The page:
Sep 16, 2010 / 05:42 am
Benedict XVI has called the United Kingdom to draw from its "Christian foundation" as it addresses the challenges of the modern day. He expressed hope that society would continue to respect the traditional values and cultural expressions which are no longer valued or tolerated by "more aggressive forms of secularism."
The Pope arrived to the Queen's Edinburgh residence, the Palace of Holyroodhouse, to festive traditional bagpipe music on the first morning of his U.K. visit. In his first official address of the four-day tour, the Holy Father spoke to members of the monarchy and the Scottish parliament, and even briefly to British media, about working for the good of society.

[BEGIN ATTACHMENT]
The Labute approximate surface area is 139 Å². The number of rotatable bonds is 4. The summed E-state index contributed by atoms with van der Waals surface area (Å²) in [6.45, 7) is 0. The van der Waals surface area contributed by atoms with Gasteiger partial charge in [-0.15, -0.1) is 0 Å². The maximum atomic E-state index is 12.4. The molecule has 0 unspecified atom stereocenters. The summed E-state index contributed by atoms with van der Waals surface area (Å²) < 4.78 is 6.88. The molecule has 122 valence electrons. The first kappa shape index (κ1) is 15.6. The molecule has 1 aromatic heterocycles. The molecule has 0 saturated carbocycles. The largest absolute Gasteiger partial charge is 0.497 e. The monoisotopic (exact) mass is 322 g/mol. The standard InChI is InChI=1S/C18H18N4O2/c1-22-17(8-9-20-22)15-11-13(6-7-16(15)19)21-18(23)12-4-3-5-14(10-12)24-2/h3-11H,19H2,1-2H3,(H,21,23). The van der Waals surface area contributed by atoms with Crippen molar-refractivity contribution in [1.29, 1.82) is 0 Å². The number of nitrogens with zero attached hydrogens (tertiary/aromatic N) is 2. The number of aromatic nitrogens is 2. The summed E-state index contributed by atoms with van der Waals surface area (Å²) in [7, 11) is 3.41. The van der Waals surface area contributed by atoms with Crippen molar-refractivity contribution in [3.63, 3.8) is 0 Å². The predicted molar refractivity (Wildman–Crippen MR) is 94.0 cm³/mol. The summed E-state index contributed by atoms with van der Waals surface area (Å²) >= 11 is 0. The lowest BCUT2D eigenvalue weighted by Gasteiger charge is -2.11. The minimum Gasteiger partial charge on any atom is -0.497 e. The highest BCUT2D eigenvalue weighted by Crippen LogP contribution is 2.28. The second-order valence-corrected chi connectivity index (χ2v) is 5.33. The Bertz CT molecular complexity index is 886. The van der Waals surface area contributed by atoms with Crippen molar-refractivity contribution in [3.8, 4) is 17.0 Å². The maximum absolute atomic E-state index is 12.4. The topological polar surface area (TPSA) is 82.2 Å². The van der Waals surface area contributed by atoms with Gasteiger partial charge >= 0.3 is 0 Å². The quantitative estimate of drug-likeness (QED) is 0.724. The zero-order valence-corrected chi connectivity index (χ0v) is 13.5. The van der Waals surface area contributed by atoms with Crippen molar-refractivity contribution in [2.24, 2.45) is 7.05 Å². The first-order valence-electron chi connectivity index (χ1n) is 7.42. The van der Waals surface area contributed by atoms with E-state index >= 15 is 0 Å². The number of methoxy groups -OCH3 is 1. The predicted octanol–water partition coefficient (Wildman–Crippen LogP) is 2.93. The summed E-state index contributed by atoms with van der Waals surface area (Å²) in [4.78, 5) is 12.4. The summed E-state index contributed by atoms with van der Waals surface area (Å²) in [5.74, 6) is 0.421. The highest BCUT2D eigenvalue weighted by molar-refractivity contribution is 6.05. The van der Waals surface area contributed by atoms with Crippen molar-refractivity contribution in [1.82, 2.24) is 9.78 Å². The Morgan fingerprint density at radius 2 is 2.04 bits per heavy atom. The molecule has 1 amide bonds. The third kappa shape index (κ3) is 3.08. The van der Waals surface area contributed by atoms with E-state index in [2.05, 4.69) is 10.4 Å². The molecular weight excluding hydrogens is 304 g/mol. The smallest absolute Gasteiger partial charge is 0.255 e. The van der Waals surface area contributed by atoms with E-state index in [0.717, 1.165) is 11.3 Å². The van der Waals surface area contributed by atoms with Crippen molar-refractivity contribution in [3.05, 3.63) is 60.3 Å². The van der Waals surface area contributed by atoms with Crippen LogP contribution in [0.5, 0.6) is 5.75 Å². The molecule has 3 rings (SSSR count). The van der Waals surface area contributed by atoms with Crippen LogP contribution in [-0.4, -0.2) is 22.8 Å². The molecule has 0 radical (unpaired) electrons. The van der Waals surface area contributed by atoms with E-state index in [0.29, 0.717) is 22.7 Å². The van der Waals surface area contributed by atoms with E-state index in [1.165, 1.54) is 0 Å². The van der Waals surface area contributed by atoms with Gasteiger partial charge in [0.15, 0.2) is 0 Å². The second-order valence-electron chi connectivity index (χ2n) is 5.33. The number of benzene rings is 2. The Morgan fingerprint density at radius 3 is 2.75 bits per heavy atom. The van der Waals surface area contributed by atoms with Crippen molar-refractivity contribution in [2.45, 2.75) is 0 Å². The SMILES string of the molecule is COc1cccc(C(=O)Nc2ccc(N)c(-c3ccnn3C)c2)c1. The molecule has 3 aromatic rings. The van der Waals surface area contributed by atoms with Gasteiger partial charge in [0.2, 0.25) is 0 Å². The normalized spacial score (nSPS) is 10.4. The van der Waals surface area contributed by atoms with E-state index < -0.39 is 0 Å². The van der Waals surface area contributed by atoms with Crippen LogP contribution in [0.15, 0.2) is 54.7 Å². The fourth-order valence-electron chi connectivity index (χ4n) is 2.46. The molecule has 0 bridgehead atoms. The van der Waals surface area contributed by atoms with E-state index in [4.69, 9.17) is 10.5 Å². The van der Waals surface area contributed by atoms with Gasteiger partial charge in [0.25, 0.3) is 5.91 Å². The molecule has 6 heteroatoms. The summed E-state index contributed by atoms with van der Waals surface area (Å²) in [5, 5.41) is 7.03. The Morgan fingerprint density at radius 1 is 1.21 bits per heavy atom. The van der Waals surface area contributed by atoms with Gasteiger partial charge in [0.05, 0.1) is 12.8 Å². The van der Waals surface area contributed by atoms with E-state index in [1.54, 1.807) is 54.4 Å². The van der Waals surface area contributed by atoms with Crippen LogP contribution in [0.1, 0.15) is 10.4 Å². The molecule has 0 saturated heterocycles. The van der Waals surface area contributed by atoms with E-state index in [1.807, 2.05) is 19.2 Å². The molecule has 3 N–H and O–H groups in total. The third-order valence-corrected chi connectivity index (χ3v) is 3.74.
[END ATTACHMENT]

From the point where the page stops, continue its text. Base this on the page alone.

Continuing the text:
Recalling the U.K.'s history of "deep Christian roots," including work done by the monarchy and figures such as Florence Nightingale and Cardinal John Henry Newman, the Pope noted that the Christian message has been "an integral part of the language, thought and culture" of the people for a millennium.
"Your forefathers' respect for truth and justice, for mercy and charity come to you from a faith that remains a mighty force for good in your kingdom, to the great benefit of Christians and non-Christians alike."